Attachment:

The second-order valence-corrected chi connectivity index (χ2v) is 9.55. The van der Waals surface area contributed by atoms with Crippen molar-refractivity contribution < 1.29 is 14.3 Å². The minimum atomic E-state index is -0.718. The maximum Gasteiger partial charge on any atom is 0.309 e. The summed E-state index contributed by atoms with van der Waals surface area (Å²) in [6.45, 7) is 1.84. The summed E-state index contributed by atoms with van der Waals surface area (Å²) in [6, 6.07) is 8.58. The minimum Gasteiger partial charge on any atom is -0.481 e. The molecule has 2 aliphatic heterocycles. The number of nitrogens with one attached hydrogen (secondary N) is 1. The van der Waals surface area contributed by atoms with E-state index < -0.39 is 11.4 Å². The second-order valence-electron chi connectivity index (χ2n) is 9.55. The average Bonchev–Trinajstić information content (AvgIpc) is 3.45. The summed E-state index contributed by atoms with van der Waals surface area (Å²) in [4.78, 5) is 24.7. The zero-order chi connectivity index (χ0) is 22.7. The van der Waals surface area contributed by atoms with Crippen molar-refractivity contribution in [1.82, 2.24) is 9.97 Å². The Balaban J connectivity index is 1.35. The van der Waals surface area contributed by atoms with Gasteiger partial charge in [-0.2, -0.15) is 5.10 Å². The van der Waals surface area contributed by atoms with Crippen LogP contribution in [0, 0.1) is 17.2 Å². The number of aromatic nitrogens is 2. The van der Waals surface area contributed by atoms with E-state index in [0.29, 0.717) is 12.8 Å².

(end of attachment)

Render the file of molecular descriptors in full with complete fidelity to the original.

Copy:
The second-order valence-corrected chi connectivity index (χ2v) is 9.55. The van der Waals surface area contributed by atoms with Crippen molar-refractivity contribution < 1.29 is 14.3 Å². The minimum atomic E-state index is -0.718. The maximum Gasteiger partial charge on any atom is 0.309 e. The summed E-state index contributed by atoms with van der Waals surface area (Å²) in [6.45, 7) is 1.84. The summed E-state index contributed by atoms with van der Waals surface area (Å²) in [6, 6.07) is 8.58. The minimum Gasteiger partial charge on any atom is -0.481 e. The molecule has 2 aliphatic heterocycles. The number of nitrogens with one attached hydrogen (secondary N) is 1. The van der Waals surface area contributed by atoms with E-state index < -0.39 is 11.4 Å². The second-order valence-electron chi connectivity index (χ2n) is 9.55. The average Bonchev–Trinajstić information content (AvgIpc) is 3.45. The summed E-state index contributed by atoms with van der Waals surface area (Å²) in [4.78, 5) is 24.7. The zero-order chi connectivity index (χ0) is 22.7. The van der Waals surface area contributed by atoms with Crippen molar-refractivity contribution in [1.82, 2.24) is 9.97 Å². The Balaban J connectivity index is 1.35. The van der Waals surface area contributed by atoms with Gasteiger partial charge in [-0.2, -0.15) is 5.10 Å². The van der Waals surface area contributed by atoms with Crippen LogP contribution in [0, 0.1) is 17.2 Å². The number of aromatic nitrogens is 2. The van der Waals surface area contributed by atoms with E-state index in [0.29, 0.717) is 12.8 Å².